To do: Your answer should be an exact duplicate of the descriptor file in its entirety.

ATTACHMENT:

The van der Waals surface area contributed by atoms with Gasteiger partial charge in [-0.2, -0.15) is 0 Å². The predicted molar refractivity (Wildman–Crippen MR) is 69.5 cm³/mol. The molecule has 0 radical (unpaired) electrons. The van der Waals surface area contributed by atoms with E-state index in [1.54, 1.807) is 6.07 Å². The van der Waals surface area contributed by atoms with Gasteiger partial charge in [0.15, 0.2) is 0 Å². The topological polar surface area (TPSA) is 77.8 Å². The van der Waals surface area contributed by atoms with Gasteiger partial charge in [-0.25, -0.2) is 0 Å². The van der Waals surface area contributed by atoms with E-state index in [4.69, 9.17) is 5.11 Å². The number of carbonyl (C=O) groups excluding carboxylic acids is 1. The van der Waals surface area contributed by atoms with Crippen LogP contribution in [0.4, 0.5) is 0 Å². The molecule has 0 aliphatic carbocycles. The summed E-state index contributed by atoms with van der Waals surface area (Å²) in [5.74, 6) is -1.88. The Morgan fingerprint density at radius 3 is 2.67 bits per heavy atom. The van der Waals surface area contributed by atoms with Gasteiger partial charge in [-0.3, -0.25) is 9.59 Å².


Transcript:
The van der Waals surface area contributed by atoms with Gasteiger partial charge in [-0.2, -0.15) is 0 Å². The predicted molar refractivity (Wildman–Crippen MR) is 69.5 cm³/mol. The molecule has 0 radical (unpaired) electrons. The van der Waals surface area contributed by atoms with E-state index in [1.54, 1.807) is 6.07 Å². The van der Waals surface area contributed by atoms with Gasteiger partial charge in [0.15, 0.2) is 0 Å². The topological polar surface area (TPSA) is 77.8 Å². The van der Waals surface area contributed by atoms with Gasteiger partial charge in [-0.25, -0.2) is 0 Å². The van der Waals surface area contributed by atoms with E-state index in [4.69, 9.17) is 5.11 Å². The number of carbonyl (C=O) groups excluding carboxylic acids is 1. The van der Waals surface area contributed by atoms with Crippen LogP contribution in [0.4, 0.5) is 0 Å². The molecule has 0 aliphatic carbocycles. The summed E-state index contributed by atoms with van der Waals surface area (Å²) in [5.74, 6) is -1.88. The Morgan fingerprint density at radius 3 is 2.67 bits per heavy atom. The van der Waals surface area contributed by atoms with Gasteiger partial charge in [-0.3, -0.25) is 9.59 Å².